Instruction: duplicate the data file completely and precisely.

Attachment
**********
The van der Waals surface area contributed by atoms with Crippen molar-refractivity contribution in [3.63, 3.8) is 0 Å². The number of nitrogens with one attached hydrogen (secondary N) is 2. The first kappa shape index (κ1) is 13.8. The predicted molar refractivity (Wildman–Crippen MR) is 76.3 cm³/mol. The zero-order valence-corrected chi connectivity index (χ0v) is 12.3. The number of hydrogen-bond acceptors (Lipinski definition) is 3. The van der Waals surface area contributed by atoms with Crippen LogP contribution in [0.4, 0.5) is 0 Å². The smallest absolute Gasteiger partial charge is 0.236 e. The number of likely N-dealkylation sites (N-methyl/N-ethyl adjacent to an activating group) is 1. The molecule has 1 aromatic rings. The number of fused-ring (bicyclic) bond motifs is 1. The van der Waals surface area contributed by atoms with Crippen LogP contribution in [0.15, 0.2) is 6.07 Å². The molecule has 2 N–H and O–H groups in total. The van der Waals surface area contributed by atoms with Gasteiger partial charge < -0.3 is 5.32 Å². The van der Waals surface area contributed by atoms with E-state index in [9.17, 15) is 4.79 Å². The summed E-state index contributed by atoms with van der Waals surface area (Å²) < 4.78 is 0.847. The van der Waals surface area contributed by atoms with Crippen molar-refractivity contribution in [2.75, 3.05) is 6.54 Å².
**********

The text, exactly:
The van der Waals surface area contributed by atoms with Crippen molar-refractivity contribution in [3.63, 3.8) is 0 Å². The number of nitrogens with one attached hydrogen (secondary N) is 2. The first kappa shape index (κ1) is 13.8. The predicted molar refractivity (Wildman–Crippen MR) is 76.3 cm³/mol. The zero-order valence-corrected chi connectivity index (χ0v) is 12.3. The number of hydrogen-bond acceptors (Lipinski definition) is 3. The van der Waals surface area contributed by atoms with Crippen LogP contribution in [0.4, 0.5) is 0 Å². The smallest absolute Gasteiger partial charge is 0.236 e. The number of likely N-dealkylation sites (N-methyl/N-ethyl adjacent to an activating group) is 1. The molecule has 1 aromatic rings. The number of fused-ring (bicyclic) bond motifs is 1. The van der Waals surface area contributed by atoms with Crippen LogP contribution in [0.15, 0.2) is 6.07 Å². The molecule has 2 N–H and O–H groups in total. The van der Waals surface area contributed by atoms with Gasteiger partial charge < -0.3 is 5.32 Å². The van der Waals surface area contributed by atoms with E-state index in [9.17, 15) is 4.79 Å². The summed E-state index contributed by atoms with van der Waals surface area (Å²) < 4.78 is 0.847. The van der Waals surface area contributed by atoms with Crippen molar-refractivity contribution in [2.75, 3.05) is 6.54 Å².